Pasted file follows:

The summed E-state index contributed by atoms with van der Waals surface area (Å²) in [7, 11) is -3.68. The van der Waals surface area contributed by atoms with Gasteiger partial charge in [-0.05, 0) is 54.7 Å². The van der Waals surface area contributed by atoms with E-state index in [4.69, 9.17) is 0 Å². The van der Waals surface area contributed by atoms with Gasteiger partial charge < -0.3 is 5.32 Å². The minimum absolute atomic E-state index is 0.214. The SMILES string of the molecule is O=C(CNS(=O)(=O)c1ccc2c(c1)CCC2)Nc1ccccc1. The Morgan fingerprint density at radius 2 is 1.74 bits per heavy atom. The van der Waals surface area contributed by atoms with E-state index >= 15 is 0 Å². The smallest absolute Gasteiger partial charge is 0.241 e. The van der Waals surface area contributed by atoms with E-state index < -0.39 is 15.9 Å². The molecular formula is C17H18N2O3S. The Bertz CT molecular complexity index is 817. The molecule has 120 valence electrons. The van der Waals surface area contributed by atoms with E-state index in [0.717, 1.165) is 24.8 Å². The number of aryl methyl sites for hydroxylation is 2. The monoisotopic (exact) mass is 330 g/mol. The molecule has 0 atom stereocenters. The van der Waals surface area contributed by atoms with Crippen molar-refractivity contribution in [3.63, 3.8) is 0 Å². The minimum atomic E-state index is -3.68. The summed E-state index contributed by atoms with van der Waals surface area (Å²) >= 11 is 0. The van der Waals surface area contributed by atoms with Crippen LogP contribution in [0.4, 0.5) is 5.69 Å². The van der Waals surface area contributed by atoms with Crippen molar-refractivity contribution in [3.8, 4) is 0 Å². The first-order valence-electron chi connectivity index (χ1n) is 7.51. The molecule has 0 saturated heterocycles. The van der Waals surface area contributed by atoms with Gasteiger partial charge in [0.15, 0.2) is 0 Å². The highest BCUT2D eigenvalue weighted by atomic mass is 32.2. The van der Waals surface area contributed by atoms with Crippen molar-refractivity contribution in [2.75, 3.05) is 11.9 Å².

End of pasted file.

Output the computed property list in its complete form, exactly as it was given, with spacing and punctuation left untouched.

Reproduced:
The summed E-state index contributed by atoms with van der Waals surface area (Å²) in [7, 11) is -3.68. The van der Waals surface area contributed by atoms with Gasteiger partial charge in [-0.05, 0) is 54.7 Å². The van der Waals surface area contributed by atoms with E-state index in [4.69, 9.17) is 0 Å². The van der Waals surface area contributed by atoms with Gasteiger partial charge < -0.3 is 5.32 Å². The minimum absolute atomic E-state index is 0.214. The SMILES string of the molecule is O=C(CNS(=O)(=O)c1ccc2c(c1)CCC2)Nc1ccccc1. The Morgan fingerprint density at radius 2 is 1.74 bits per heavy atom. The van der Waals surface area contributed by atoms with E-state index >= 15 is 0 Å². The smallest absolute Gasteiger partial charge is 0.241 e. The van der Waals surface area contributed by atoms with E-state index < -0.39 is 15.9 Å². The molecular formula is C17H18N2O3S. The Bertz CT molecular complexity index is 817. The molecule has 120 valence electrons. The van der Waals surface area contributed by atoms with E-state index in [0.717, 1.165) is 24.8 Å². The number of aryl methyl sites for hydroxylation is 2. The monoisotopic (exact) mass is 330 g/mol. The molecule has 0 atom stereocenters. The van der Waals surface area contributed by atoms with Crippen molar-refractivity contribution in [3.63, 3.8) is 0 Å². The minimum atomic E-state index is -3.68. The summed E-state index contributed by atoms with van der Waals surface area (Å²) >= 11 is 0. The van der Waals surface area contributed by atoms with Crippen LogP contribution in [0.4, 0.5) is 5.69 Å². The van der Waals surface area contributed by atoms with Crippen molar-refractivity contribution in [3.8, 4) is 0 Å². The first-order valence-electron chi connectivity index (χ1n) is 7.51. The molecule has 0 saturated heterocycles. The van der Waals surface area contributed by atoms with Gasteiger partial charge in [0.15, 0.2) is 0 Å². The highest BCUT2D eigenvalue weighted by atomic mass is 32.2. The van der Waals surface area contributed by atoms with Crippen molar-refractivity contribution in [2.75, 3.05) is 11.9 Å².